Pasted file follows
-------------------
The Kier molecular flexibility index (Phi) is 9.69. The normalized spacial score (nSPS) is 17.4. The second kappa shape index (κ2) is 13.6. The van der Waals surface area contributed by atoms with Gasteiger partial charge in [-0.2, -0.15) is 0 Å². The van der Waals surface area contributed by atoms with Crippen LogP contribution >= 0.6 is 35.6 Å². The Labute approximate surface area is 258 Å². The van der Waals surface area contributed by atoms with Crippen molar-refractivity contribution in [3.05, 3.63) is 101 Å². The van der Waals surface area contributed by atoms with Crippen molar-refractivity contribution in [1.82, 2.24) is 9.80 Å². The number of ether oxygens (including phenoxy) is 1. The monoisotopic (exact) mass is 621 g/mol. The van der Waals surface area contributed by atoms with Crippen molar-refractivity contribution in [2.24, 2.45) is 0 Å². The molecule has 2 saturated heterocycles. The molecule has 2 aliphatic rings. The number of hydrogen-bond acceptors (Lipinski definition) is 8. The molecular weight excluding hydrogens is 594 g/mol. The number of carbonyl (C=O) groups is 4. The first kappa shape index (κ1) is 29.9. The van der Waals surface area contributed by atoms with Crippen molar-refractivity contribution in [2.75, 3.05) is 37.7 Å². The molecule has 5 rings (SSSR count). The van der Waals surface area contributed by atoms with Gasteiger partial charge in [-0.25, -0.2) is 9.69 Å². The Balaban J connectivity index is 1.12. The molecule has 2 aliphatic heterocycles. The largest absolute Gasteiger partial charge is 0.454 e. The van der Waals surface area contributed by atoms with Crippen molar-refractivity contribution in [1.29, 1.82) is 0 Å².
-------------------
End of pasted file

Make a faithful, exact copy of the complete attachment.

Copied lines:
The Kier molecular flexibility index (Phi) is 9.69. The normalized spacial score (nSPS) is 17.4. The second kappa shape index (κ2) is 13.6. The van der Waals surface area contributed by atoms with Gasteiger partial charge in [-0.2, -0.15) is 0 Å². The van der Waals surface area contributed by atoms with Crippen LogP contribution >= 0.6 is 35.6 Å². The Labute approximate surface area is 258 Å². The van der Waals surface area contributed by atoms with Crippen molar-refractivity contribution in [3.05, 3.63) is 101 Å². The van der Waals surface area contributed by atoms with Crippen molar-refractivity contribution in [1.82, 2.24) is 9.80 Å². The number of ether oxygens (including phenoxy) is 1. The monoisotopic (exact) mass is 621 g/mol. The van der Waals surface area contributed by atoms with Crippen molar-refractivity contribution in [2.24, 2.45) is 0 Å². The molecule has 2 saturated heterocycles. The molecule has 2 aliphatic rings. The number of hydrogen-bond acceptors (Lipinski definition) is 8. The molecular weight excluding hydrogens is 594 g/mol. The number of carbonyl (C=O) groups is 4. The first kappa shape index (κ1) is 29.9. The van der Waals surface area contributed by atoms with Crippen molar-refractivity contribution in [2.75, 3.05) is 37.7 Å². The molecule has 5 rings (SSSR count). The van der Waals surface area contributed by atoms with Gasteiger partial charge in [-0.25, -0.2) is 9.69 Å². The Balaban J connectivity index is 1.12. The molecule has 2 aliphatic heterocycles. The largest absolute Gasteiger partial charge is 0.454 e. The van der Waals surface area contributed by atoms with Crippen molar-refractivity contribution in [1.29, 1.82) is 0 Å².